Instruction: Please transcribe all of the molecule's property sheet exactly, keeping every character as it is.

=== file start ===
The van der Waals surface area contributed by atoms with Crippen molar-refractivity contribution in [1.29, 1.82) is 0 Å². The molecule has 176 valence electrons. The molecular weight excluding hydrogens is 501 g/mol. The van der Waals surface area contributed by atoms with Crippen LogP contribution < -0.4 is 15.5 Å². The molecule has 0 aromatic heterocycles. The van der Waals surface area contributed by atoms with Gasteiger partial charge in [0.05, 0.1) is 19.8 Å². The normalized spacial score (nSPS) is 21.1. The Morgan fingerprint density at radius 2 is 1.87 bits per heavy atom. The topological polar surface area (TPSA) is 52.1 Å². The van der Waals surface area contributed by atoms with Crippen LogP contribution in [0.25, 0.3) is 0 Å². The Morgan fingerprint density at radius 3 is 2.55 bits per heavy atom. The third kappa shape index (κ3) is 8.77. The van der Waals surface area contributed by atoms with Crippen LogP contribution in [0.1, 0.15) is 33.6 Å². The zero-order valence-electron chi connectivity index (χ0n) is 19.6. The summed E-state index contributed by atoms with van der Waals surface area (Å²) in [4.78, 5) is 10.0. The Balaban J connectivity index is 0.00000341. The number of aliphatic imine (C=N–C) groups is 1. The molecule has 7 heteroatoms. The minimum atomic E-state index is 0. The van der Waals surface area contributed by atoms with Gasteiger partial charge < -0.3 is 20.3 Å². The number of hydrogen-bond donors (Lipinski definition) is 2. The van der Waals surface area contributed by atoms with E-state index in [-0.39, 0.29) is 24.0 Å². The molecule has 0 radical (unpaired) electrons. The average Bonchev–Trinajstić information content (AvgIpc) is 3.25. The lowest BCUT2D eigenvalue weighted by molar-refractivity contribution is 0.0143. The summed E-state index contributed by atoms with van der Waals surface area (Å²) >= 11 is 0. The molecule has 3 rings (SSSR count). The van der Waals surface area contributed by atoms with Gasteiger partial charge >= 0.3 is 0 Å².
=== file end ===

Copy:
The van der Waals surface area contributed by atoms with Crippen molar-refractivity contribution in [1.29, 1.82) is 0 Å². The molecule has 176 valence electrons. The molecular weight excluding hydrogens is 501 g/mol. The van der Waals surface area contributed by atoms with Crippen LogP contribution < -0.4 is 15.5 Å². The molecule has 0 aromatic heterocycles. The van der Waals surface area contributed by atoms with Gasteiger partial charge in [0.05, 0.1) is 19.8 Å². The normalized spacial score (nSPS) is 21.1. The Morgan fingerprint density at radius 2 is 1.87 bits per heavy atom. The topological polar surface area (TPSA) is 52.1 Å². The van der Waals surface area contributed by atoms with Crippen LogP contribution in [0.25, 0.3) is 0 Å². The Morgan fingerprint density at radius 3 is 2.55 bits per heavy atom. The third kappa shape index (κ3) is 8.77. The van der Waals surface area contributed by atoms with Crippen LogP contribution in [0.1, 0.15) is 33.6 Å². The zero-order valence-electron chi connectivity index (χ0n) is 19.6. The summed E-state index contributed by atoms with van der Waals surface area (Å²) in [4.78, 5) is 10.0. The Balaban J connectivity index is 0.00000341. The number of aliphatic imine (C=N–C) groups is 1. The molecule has 7 heteroatoms. The minimum atomic E-state index is 0. The van der Waals surface area contributed by atoms with Gasteiger partial charge < -0.3 is 20.3 Å². The number of hydrogen-bond donors (Lipinski definition) is 2. The van der Waals surface area contributed by atoms with E-state index in [-0.39, 0.29) is 24.0 Å². The molecule has 0 radical (unpaired) electrons. The average Bonchev–Trinajstić information content (AvgIpc) is 3.25. The lowest BCUT2D eigenvalue weighted by molar-refractivity contribution is 0.0143. The summed E-state index contributed by atoms with van der Waals surface area (Å²) >= 11 is 0. The molecule has 3 rings (SSSR count). The van der Waals surface area contributed by atoms with Gasteiger partial charge >= 0.3 is 0 Å².